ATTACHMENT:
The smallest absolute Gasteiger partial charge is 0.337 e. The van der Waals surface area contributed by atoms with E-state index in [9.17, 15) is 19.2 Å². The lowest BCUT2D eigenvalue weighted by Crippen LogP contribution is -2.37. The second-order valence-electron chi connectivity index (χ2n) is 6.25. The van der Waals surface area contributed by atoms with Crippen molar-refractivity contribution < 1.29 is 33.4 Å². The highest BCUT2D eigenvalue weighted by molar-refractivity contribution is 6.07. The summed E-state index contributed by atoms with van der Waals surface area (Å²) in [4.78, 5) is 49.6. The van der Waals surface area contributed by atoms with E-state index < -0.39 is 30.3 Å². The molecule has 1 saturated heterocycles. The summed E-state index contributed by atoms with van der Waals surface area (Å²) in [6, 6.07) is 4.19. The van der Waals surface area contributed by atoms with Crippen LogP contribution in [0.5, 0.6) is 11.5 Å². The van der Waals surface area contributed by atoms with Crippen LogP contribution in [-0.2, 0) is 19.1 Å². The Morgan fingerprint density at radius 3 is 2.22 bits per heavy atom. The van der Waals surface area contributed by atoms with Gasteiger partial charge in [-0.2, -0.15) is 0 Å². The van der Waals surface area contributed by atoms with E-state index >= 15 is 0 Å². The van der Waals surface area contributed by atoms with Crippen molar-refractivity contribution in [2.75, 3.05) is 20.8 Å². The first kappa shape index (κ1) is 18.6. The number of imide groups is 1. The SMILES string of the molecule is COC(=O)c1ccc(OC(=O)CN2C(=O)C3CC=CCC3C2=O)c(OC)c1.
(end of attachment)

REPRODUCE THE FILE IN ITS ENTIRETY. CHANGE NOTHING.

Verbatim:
The smallest absolute Gasteiger partial charge is 0.337 e. The van der Waals surface area contributed by atoms with E-state index in [9.17, 15) is 19.2 Å². The lowest BCUT2D eigenvalue weighted by Crippen LogP contribution is -2.37. The second-order valence-electron chi connectivity index (χ2n) is 6.25. The van der Waals surface area contributed by atoms with Crippen molar-refractivity contribution < 1.29 is 33.4 Å². The highest BCUT2D eigenvalue weighted by molar-refractivity contribution is 6.07. The summed E-state index contributed by atoms with van der Waals surface area (Å²) in [4.78, 5) is 49.6. The van der Waals surface area contributed by atoms with E-state index < -0.39 is 30.3 Å². The molecule has 1 saturated heterocycles. The summed E-state index contributed by atoms with van der Waals surface area (Å²) in [6, 6.07) is 4.19. The van der Waals surface area contributed by atoms with Crippen LogP contribution in [0.5, 0.6) is 11.5 Å². The van der Waals surface area contributed by atoms with Crippen LogP contribution in [-0.2, 0) is 19.1 Å². The Morgan fingerprint density at radius 3 is 2.22 bits per heavy atom. The van der Waals surface area contributed by atoms with Gasteiger partial charge in [-0.2, -0.15) is 0 Å². The van der Waals surface area contributed by atoms with E-state index >= 15 is 0 Å². The van der Waals surface area contributed by atoms with Crippen molar-refractivity contribution in [2.75, 3.05) is 20.8 Å². The first kappa shape index (κ1) is 18.6. The number of imide groups is 1. The SMILES string of the molecule is COC(=O)c1ccc(OC(=O)CN2C(=O)C3CC=CCC3C2=O)c(OC)c1.